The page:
AstraZeneca Plans $1.5B Plant in Singapore to Make Cancer Drugs Amidst Supply Chain Concerns

AstraZeneca Plc plans to build a $1.5 billion manufacturing facility in Singapore to make antibody-drug conjugates as the U.K. drugmaker pushes to beef up its ability to produce the next-generation cancer treatments.

The plant will be Astra’s first drug-conjugate facility to produce the medicines from start to finish, the company said in a statement Monday. It’s scheduled to open in 2029 and will emit zero carbon from the start. 

Chief Executive Officer is working to ensure Astra can independently supply drugs to major markets as the U.S. pushes to reduce the industry’s reliance on China. Shortages during the pandemic also underscored the need for local production.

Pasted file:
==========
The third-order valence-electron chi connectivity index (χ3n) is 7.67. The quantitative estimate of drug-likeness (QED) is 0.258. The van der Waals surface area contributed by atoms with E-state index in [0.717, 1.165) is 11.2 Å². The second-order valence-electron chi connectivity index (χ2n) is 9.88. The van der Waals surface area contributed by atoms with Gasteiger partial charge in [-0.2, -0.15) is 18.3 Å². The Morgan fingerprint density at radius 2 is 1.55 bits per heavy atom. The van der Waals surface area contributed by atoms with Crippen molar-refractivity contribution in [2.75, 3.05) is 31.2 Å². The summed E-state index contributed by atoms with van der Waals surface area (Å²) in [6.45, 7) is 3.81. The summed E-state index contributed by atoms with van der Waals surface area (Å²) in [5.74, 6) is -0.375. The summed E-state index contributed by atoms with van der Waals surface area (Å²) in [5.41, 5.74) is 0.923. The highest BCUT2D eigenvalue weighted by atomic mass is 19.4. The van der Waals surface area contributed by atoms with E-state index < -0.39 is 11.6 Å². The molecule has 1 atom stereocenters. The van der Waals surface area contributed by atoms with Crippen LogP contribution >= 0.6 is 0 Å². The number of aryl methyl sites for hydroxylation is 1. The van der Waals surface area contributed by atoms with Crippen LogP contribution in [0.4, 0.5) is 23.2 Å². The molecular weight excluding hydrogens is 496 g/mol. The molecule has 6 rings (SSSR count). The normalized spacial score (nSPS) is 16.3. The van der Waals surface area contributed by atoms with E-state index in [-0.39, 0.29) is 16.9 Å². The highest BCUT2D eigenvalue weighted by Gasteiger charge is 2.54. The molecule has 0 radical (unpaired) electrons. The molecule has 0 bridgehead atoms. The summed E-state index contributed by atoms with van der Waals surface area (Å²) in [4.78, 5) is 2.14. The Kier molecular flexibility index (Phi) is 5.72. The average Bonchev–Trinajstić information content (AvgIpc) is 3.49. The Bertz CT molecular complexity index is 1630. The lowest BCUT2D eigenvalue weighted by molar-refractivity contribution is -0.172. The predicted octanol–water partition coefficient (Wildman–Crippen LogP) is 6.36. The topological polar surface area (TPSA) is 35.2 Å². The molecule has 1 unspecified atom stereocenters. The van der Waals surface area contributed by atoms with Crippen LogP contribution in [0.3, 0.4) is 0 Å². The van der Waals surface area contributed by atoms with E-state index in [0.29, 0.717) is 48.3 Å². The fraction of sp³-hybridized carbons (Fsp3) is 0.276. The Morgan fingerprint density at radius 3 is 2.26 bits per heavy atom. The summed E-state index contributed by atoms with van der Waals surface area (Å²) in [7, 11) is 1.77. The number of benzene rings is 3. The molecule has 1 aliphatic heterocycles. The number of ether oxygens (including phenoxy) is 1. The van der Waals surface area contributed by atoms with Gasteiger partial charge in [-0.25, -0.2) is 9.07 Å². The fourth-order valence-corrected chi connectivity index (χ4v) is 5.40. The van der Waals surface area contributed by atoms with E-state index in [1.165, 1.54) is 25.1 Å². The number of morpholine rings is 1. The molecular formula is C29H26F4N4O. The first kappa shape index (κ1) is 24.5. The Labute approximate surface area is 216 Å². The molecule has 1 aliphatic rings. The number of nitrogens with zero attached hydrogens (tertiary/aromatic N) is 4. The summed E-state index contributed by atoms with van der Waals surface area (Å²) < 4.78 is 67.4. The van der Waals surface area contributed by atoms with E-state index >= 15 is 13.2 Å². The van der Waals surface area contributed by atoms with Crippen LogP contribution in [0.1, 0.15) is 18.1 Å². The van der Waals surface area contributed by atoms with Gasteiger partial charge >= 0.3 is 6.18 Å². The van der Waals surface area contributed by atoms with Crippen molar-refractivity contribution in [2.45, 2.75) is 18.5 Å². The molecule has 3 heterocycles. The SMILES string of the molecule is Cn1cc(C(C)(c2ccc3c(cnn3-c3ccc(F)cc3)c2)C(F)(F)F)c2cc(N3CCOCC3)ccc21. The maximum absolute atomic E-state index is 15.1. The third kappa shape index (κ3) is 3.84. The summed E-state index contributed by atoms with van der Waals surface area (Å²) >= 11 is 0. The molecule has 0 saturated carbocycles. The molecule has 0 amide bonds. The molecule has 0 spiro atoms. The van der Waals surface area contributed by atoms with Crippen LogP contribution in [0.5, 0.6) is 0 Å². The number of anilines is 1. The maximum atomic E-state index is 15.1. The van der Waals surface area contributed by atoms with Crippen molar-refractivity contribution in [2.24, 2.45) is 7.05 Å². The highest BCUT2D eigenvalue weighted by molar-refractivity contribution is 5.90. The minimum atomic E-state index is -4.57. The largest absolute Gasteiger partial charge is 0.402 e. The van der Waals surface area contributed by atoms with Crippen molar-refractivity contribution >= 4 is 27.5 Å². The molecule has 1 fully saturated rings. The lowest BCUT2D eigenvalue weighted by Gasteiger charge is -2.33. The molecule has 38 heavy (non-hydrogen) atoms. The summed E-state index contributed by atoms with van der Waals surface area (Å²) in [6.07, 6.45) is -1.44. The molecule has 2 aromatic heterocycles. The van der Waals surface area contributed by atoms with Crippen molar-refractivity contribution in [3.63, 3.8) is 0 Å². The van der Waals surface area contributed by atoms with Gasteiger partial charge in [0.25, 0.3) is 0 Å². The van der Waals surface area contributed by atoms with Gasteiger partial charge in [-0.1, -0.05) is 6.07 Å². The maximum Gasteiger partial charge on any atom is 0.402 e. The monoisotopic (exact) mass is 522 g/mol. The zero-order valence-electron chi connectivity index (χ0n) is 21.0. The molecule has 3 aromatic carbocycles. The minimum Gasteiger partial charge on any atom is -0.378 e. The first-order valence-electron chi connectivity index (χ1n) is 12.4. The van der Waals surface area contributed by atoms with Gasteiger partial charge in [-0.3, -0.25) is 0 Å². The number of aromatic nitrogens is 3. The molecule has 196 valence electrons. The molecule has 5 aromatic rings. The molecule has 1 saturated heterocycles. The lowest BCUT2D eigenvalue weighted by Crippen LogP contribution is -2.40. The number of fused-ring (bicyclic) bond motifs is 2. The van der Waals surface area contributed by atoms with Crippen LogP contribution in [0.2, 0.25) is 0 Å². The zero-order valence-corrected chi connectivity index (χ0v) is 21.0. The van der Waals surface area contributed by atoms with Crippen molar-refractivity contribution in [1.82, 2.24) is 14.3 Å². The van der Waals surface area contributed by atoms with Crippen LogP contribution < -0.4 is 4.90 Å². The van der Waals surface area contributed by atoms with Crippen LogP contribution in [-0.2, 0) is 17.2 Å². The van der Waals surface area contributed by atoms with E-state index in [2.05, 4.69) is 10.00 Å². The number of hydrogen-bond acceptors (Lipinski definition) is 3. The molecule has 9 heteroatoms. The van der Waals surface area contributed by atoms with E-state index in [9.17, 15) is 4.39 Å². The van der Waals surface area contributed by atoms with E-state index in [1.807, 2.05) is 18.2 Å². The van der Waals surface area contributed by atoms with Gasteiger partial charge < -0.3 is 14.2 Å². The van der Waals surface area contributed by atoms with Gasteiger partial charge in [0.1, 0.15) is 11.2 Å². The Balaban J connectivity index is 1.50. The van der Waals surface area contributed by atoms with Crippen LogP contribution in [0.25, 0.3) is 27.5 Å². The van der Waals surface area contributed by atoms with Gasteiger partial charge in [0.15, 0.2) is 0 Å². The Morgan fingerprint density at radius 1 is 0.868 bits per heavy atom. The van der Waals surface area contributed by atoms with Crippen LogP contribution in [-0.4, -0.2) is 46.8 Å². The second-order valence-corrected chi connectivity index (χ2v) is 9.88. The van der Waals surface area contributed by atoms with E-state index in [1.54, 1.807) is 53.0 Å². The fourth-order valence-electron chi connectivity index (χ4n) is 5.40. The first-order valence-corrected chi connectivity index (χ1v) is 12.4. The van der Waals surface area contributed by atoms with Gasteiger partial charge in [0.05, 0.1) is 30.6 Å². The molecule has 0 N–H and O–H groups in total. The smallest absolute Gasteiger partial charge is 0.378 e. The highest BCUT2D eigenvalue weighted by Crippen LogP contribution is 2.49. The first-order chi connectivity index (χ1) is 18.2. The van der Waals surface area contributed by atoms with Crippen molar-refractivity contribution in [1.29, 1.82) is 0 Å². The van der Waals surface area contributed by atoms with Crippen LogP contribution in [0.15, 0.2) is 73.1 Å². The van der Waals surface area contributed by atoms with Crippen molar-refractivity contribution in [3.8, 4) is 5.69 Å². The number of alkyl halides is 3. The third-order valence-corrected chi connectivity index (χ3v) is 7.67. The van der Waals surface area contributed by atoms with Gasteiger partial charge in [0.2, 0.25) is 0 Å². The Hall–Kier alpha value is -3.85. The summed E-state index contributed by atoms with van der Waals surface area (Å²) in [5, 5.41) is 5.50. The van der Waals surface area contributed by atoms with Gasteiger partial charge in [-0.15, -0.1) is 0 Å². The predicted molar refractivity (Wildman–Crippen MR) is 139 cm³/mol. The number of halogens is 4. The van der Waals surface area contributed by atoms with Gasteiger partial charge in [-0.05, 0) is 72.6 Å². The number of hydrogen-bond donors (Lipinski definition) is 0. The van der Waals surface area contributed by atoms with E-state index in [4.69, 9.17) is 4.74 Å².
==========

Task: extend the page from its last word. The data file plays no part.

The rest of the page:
“We’re organizing ourselves so we can supply the U.S. and Europe independently,” Soriot said in March on the sidelines of the Bo’ao Forum for Asia.

U.K. rival GSK Plc opened a in Singapore in 2022 to produce a key ingredient for antibody drug conjugates.

Astra shares were little changed in early trading in London. They have gained 14% so far this year, less than GSK’s. 

Antibody-drug conjugates have become an important part of Astra’s cancer push, showing the promise to eventually replace conventional chemotherapy for some patients. They work by ferrying the active ingredient directly to the cancer cells, aiming to spare healthy ones.

The plant represents a “strong show of confidence in Singapore’s biopharmaceutical manufacturing capabilities and talent,” said Png Cheong Boon, who chairs the Singapore Economic Development Board.